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May Urged to Help Muslim Women

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Prime Minister Theresa May visiting a mosque (file)

Community forums and politicians appeal to Prime Minister Theresa May to take immediate action to help Muslim women as a report revealed that they are the most disadvantaged group ….reports Asian Lite News

Prime Minister Theresa May visiting a mosque (file)
Prime Minister Theresa May visiting a mosque (file)

Following a report showing Muslim women were the most discriminated against group in Britain, the Liberal Democrats have demanded government action.

“Muslim women are already facing hate crimes and social exclusion in the post-Brexit atmosphere,” Liberal Democrat peer and Equalities Spokesperson Meral Hussein-Ece said. “Women, despite making up 51% of the UK population, are at an economic disadvantage. Muslim women are acutely disadvantaged not only due to gender but due to religious background.

“This is completely unacceptable and the Government must bring forward a plan to tackle inequality, to ensure all women of whatever background have equal access to education, jobs and opportunity.”

Baroness Lorely Burt, Liberal Democrat Business spokesperson, pointed to the failure to make blind CVs mandatory across all sectors:

“In the wake of Brexit and the revision of Britain’s laws – the Liberal Democrats will fight to ensure Theresa May does not turn a blind eye to protecting the rights of Britain’s Muslim women – in particular to safeguard employment legislation.”

 

The Employment Related Services Association (ERSA) meanwhile welcomes the report by the Women and Equalities Committee calling on the Government to tackle inequalities in employment faced by UK Muslims, but warns that progress could be undermined if European spending is not replaced after the UK leaves the European Union.

ERSA, the membership body for the back to work sector, 75% of whose members are not for profit, has particularly welcomed recommendations in the report related to the importance of tailored employment support for Muslim jobseekers, which is often best delivered by specialist organisations in the heart of local communities.  It warns that many such schemes are currently funded by European Social Fund (ESF) the future of which is uncertain in the light of UK’s Brexit vote. ESF, which funds programmes focused on issues such as employment, skills, financial inclusion and community cohesion, is currently worth over £500 million a year across the UK.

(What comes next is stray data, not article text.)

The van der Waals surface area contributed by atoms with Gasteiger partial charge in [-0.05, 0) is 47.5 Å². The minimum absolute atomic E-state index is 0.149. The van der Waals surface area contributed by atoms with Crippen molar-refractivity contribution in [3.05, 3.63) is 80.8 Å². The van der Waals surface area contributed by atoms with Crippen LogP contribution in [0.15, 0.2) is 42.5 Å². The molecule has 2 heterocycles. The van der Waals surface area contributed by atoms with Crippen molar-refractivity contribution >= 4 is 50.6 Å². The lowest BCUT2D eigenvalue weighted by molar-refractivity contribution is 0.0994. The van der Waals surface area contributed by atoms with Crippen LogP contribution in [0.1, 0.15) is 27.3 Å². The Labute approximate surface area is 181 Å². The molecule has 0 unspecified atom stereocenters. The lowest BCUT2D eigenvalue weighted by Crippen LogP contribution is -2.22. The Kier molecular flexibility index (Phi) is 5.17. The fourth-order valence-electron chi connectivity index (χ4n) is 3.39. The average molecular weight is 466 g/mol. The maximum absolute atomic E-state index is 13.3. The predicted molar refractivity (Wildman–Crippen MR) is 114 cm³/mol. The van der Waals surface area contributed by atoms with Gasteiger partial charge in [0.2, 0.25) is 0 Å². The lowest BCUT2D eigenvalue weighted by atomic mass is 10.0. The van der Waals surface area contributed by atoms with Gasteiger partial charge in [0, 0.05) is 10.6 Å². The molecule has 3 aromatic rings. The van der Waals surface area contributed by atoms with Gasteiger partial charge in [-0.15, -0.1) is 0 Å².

ERSA also welcomes the Committee’s highlighting of an ERSA recommendation on Universal Credit.  In future, the partners of those making a claim under Universal Credit will be subject to ‘conditionality’, meaning they may be required to take steps to increase the family income or, potentially, face a sanction.  ERSA is concerned that this may disproportionately affect non working spouses from specific communities or with lower levels of English.

‘Healthy communities are working communities.  Muslim jobseekers must have access to high quality employment support – that means tailored schemes delivered in the heart of local communities, with strong links to a wide range of jobseekers.  Much of this type of support tends to be funded by European Social Fund and thus may be in doubt in the future,” said Kirsty McHugh, CEO of ERSA.

Bradford’s QED

The QED Foundation welcomes the proposals to improve employment opportunities for Muslims in the UK.

The Bradford-based said that private and public sector organisations should collect more data about the recruitment and promotion outcomes of people of different faiths and make this information readily accessible to their staff and the general public. Positive action can then be taken if any group is seen to be underrepresented at any level of the workforce.

QED Foundation also called for Muslim graduates to have the opportunity to meet and talk to successful role models.

‘We are delighted that our recommendations have been included in the final report,’ says chief executive Dr Mohammed Ali OBE. ‘Muslims are more likely to be unemployed than people from any other religious or ethnic background. We are especially pleased that the report highlights the particular difficulties faced by women, who are held back not just by their faith and gender but by a combination of these factors.

‘We have been working since 1990 to address workplace discrimination and  help people from ethnic minority backgrounds to find jobs and fulfil their potential. We hope that the government acts swiftly on the recommendations in this report, which will provide a long-term solution to many of the challenges facing some of the UK’s most disadvantaged communities.’

 

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